“Norma got on the phone and called 911, but no workers could get through,” Hankins said. “One fireman did make it to them on foot, but it was their neighbors and even strangers who were able to save him.”

Watson’s niece, Catey Hall, found out just minutes after the tornado hit that her uncle was in a dire situation. “My dad got word about Uncle Ray and he immediately left to pick up his lifelong friend Martin Tucker and his brother, Austin,” Hall said.

The Tuckers lived just a few minutes from the Watsons and had one unharmed vehicle—an old Ford F-150. “They navigated the half mile drive to Ray’s house driving over trees, through yards and blown down houses,” Hall said. In the process, the truck’s axel was destroyed and is now undriveable.

In the meantime, nurse Sherry Brazelton had set out on foot from her Highland Forrest neighborhood looking for anyone who might need help. When she came upon Norma crying in front of her house she asked if she could help. Norma responded, “My husband’s bleeding to death.”

“When the concrete slab fell, it fell on his leg and caused an artery bleed,” Hankins said. “The challenge was getting him out of there before he bled to death.”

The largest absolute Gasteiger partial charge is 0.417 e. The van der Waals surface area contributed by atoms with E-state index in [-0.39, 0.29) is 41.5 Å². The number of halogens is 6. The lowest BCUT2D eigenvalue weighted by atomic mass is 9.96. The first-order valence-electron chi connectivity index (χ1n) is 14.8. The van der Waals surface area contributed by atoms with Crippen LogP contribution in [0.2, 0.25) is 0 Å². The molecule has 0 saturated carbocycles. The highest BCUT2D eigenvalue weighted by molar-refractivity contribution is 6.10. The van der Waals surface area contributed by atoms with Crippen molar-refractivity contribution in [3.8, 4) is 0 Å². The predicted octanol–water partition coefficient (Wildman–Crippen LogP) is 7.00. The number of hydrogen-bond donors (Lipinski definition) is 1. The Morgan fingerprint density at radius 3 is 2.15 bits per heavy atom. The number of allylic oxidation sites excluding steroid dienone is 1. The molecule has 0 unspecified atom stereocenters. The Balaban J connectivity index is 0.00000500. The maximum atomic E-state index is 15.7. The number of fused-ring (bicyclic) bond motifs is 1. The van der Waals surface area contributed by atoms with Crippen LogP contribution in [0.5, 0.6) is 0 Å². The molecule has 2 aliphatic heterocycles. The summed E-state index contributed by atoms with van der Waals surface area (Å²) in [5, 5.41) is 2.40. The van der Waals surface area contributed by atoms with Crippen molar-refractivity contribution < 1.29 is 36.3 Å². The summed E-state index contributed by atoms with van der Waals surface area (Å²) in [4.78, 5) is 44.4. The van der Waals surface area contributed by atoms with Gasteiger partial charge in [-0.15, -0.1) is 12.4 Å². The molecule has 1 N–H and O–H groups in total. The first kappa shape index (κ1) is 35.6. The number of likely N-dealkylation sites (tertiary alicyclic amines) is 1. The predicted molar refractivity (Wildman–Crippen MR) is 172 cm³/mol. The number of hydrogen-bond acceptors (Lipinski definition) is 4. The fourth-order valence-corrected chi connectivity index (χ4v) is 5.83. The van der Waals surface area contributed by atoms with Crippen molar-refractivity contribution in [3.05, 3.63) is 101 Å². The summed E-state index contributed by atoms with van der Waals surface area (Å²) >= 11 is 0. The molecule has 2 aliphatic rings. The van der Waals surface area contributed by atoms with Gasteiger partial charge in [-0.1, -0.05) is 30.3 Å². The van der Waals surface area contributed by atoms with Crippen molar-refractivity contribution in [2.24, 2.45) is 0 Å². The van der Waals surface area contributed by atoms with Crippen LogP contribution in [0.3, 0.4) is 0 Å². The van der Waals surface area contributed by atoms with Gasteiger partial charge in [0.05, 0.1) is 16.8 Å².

Neighbors—including the Watsons’ close friend, Jerry Stitzel—began working furiously to get Ray out from under the concrete. They eventually got him loose, then carried him out on a door ripped from his own house. Brazelton immediately made a tourniquet for his leg, did everything she could to slow the bleeding, and forced him to continuously drink water. She and his neighbors piled into the back of the Ford, while the Austins begin driving through the debris that covered the neighborhood’s yards and roads.

“Outside Pleasant Grove, my brother Matt Watson and his father-in-law were desperately trying to get into the city,” Hall said. “After driving through softball fields and yards, they met up with Matt’s friend John Fields, a local homebuilder who had equipment out in the roads trying to clear for rescue teans. Matt climbed up into the seat of a massive front loader and bulldozed his way toward his uncle’s house.”

They soon met up with the truck carrying Watson and Brazelton, who was still working furiously to keep Watson hydrated and conscious. She knew he wouldn’t make it much longer if they didn’t get him to help.

Leading the way with the bulldozer, Matt Watson helped the truck find its way out of the demolished neighborhoods and hours later (although just miles away) they arrived at the city hall which now served as a triage center. They loaded Watson into an ambulance and Brazelton rode with him onto UAB. At one point, Watson looked down at his injury and said, “I’m gonna lose that foot.”